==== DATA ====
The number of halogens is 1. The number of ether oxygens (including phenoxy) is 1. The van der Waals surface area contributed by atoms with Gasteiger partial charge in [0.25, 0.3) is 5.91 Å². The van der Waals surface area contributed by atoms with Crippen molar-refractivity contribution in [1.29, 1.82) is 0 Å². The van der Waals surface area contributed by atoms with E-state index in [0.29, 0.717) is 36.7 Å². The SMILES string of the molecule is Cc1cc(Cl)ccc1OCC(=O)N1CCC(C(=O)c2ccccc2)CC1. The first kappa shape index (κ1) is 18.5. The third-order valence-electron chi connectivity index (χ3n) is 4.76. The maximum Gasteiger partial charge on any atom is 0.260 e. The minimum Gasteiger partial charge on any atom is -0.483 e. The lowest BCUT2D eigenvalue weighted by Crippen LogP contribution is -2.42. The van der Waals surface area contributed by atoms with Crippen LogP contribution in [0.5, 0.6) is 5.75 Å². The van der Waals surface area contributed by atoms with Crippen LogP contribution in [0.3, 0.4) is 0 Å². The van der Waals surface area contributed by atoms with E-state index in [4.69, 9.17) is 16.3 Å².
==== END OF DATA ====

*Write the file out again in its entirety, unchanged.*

The number of halogens is 1. The number of ether oxygens (including phenoxy) is 1. The van der Waals surface area contributed by atoms with Gasteiger partial charge in [0.25, 0.3) is 5.91 Å². The van der Waals surface area contributed by atoms with Crippen molar-refractivity contribution in [1.29, 1.82) is 0 Å². The van der Waals surface area contributed by atoms with E-state index in [0.29, 0.717) is 36.7 Å². The SMILES string of the molecule is Cc1cc(Cl)ccc1OCC(=O)N1CCC(C(=O)c2ccccc2)CC1. The first kappa shape index (κ1) is 18.5. The third-order valence-electron chi connectivity index (χ3n) is 4.76. The maximum Gasteiger partial charge on any atom is 0.260 e. The minimum Gasteiger partial charge on any atom is -0.483 e. The lowest BCUT2D eigenvalue weighted by Crippen LogP contribution is -2.42. The van der Waals surface area contributed by atoms with Crippen LogP contribution in [0.5, 0.6) is 5.75 Å². The van der Waals surface area contributed by atoms with Crippen LogP contribution in [0.3, 0.4) is 0 Å². The van der Waals surface area contributed by atoms with E-state index in [4.69, 9.17) is 16.3 Å².